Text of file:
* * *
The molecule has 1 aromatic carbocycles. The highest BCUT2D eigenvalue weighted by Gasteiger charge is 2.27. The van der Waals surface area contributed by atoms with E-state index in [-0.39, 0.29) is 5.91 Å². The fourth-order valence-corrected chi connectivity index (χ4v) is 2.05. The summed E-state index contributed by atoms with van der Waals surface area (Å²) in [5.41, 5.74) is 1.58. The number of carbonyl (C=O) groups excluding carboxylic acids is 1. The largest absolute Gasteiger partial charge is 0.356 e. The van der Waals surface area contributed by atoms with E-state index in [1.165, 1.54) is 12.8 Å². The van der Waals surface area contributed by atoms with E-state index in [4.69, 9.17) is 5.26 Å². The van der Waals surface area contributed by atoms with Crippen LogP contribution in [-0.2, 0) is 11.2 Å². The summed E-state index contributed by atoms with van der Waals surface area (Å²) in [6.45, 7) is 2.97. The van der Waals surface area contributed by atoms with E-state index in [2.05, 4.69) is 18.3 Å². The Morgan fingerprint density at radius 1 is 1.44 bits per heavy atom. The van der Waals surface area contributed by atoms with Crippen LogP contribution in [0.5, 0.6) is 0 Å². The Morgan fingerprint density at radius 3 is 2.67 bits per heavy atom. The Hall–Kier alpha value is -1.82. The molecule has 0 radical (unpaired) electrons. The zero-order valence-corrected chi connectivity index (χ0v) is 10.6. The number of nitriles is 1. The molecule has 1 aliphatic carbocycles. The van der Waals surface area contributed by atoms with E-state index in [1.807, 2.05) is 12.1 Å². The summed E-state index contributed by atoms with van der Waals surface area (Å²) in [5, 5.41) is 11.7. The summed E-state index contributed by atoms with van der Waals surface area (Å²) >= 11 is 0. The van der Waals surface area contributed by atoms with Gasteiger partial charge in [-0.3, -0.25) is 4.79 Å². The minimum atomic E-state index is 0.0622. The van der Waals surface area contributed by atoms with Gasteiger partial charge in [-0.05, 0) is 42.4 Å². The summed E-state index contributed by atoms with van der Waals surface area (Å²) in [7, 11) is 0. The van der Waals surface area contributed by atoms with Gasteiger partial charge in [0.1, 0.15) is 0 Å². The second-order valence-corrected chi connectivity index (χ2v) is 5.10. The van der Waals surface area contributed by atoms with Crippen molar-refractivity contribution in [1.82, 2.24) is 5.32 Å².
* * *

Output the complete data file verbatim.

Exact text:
The molecule has 1 aromatic carbocycles. The highest BCUT2D eigenvalue weighted by Gasteiger charge is 2.27. The van der Waals surface area contributed by atoms with E-state index in [-0.39, 0.29) is 5.91 Å². The fourth-order valence-corrected chi connectivity index (χ4v) is 2.05. The summed E-state index contributed by atoms with van der Waals surface area (Å²) in [5.41, 5.74) is 1.58. The number of carbonyl (C=O) groups excluding carboxylic acids is 1. The largest absolute Gasteiger partial charge is 0.356 e. The van der Waals surface area contributed by atoms with E-state index in [1.165, 1.54) is 12.8 Å². The van der Waals surface area contributed by atoms with E-state index in [4.69, 9.17) is 5.26 Å². The van der Waals surface area contributed by atoms with Crippen LogP contribution in [-0.2, 0) is 11.2 Å². The summed E-state index contributed by atoms with van der Waals surface area (Å²) in [6.45, 7) is 2.97. The van der Waals surface area contributed by atoms with E-state index in [2.05, 4.69) is 18.3 Å². The Morgan fingerprint density at radius 1 is 1.44 bits per heavy atom. The van der Waals surface area contributed by atoms with Crippen LogP contribution in [0.5, 0.6) is 0 Å². The Morgan fingerprint density at radius 3 is 2.67 bits per heavy atom. The Hall–Kier alpha value is -1.82. The molecule has 0 radical (unpaired) electrons. The zero-order valence-corrected chi connectivity index (χ0v) is 10.6. The number of nitriles is 1. The molecule has 1 aliphatic carbocycles. The van der Waals surface area contributed by atoms with E-state index in [1.807, 2.05) is 12.1 Å². The summed E-state index contributed by atoms with van der Waals surface area (Å²) in [5, 5.41) is 11.7. The summed E-state index contributed by atoms with van der Waals surface area (Å²) >= 11 is 0. The van der Waals surface area contributed by atoms with Gasteiger partial charge in [-0.3, -0.25) is 4.79 Å². The minimum atomic E-state index is 0.0622. The van der Waals surface area contributed by atoms with Gasteiger partial charge in [-0.05, 0) is 42.4 Å². The summed E-state index contributed by atoms with van der Waals surface area (Å²) in [7, 11) is 0. The van der Waals surface area contributed by atoms with Gasteiger partial charge in [0.1, 0.15) is 0 Å². The second-order valence-corrected chi connectivity index (χ2v) is 5.10. The van der Waals surface area contributed by atoms with Crippen molar-refractivity contribution in [1.82, 2.24) is 5.32 Å².